The origins of district heating

The emergence of the world's first heating system was initiated by Nature, which supplied a ready-made heating medium – water from a geothermal spring. In Chaudes-Aigues, a small town in the region of Cantal, France, hot water with a temperature of 82 °C from a spring delivering approximately 300 litres per minute was used for heating households and churches as early as the 14th century. This is a known fact since documents from 1332 mentioning that two villagers fell behind with the payment of heat bills have been preserved in archives.

 

The idea of district heating in cities emerged much later, the resourcefulness and ingenuity of the inhabitants who created a system of wooden pipelines distributing water throughout the village must be appreciated. The idea of district heating in cities emerged much later, the resourcefulness and ingenuity of the inhabitants who created a system of wooden pipelines distributing water throughout the village must be appreciated. The first large-scale commercial heating system was built in the United States of America in Lockport, New York. Its creator, Birdsall Holly, an engineer and inventor, was second to Edison in terms of the number of patents filed. In 1876 he tested central heating in his own garden in Lockport. One year later he set up the Holly Steam Combination Company and started supplying heat to the city centre. A few years later the district heating network in Lockport was over 4.8 km and had 65 household connected.

 

In 1881 in a number of major US cities – for example in New York – central heating tests involving steam commenced. At that time Birdsall Holly filed a dozen or so patent applications describing solutions for respective elements of heating systems such as heat-pipes, meters and pressure regulators. The first heating station in New York was situated in Manhattan at Cortland Street and with its ca. 68 m tall chimneys it was the highest building in the district. The structure of the plant was quite unique – 48 boilers of 250 horsepower each (ca. 186.5 kW) were installed on three levels. Also, a 3-mile (4.8 km) long heat- -pipe insulated with mineral wool was built. The first customers buying heat from New York Steam Company (NYSC) were new office buildings, e.g. the First National Bank on the corner of Broadway and Wall Street, connected to district heating in March 1882.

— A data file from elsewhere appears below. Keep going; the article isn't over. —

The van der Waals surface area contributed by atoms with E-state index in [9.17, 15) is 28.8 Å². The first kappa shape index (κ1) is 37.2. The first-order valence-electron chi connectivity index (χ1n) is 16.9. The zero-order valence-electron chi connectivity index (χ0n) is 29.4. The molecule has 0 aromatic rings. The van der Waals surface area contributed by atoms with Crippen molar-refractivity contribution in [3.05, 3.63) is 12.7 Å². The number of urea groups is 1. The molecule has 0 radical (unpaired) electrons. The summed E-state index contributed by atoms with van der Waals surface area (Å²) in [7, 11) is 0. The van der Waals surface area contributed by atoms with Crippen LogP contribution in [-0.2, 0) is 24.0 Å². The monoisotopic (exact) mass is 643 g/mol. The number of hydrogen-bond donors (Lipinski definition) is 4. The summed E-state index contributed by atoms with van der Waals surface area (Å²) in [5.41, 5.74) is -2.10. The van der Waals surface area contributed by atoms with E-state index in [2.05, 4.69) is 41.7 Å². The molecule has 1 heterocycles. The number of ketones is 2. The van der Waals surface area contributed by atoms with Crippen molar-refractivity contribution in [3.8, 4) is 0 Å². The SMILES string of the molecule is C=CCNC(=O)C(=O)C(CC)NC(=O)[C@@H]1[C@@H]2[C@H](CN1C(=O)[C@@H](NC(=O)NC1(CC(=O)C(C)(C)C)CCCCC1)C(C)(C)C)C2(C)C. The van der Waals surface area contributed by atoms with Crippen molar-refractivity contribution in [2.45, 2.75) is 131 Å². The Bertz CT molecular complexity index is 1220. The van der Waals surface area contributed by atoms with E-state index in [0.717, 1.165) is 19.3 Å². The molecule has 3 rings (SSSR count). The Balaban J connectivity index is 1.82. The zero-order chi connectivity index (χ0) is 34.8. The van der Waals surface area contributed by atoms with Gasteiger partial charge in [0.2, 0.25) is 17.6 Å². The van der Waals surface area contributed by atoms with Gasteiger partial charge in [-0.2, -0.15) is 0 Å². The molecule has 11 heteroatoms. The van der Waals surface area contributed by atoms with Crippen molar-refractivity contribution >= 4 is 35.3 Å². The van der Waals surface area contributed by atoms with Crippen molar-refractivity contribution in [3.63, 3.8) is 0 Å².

Four years later NYSC built another boiler plant supplying heat to the city centre, a luxury district where, among other VIPs, John D. Rockefeller resided. He wrote to the New York Steam Company: I have had my house heated for several years by steam supplied by your company and am satisfied with the services given. This testimony was used as grounds for an advertising campaign aiming to convince the inhabitants that district heating was deemed comfortable by demanding upper-class customers. The development of a centralized system of heating in New York, Chicago and other American cities points to a correlation between new technology and the emerging urban planning trends in the early 20th century. Taking the burden to design chimneys for every new building and taking into account the limitations imposed by technological requirements of previously used types of heating off the architects enabled skyscraper cities to develop.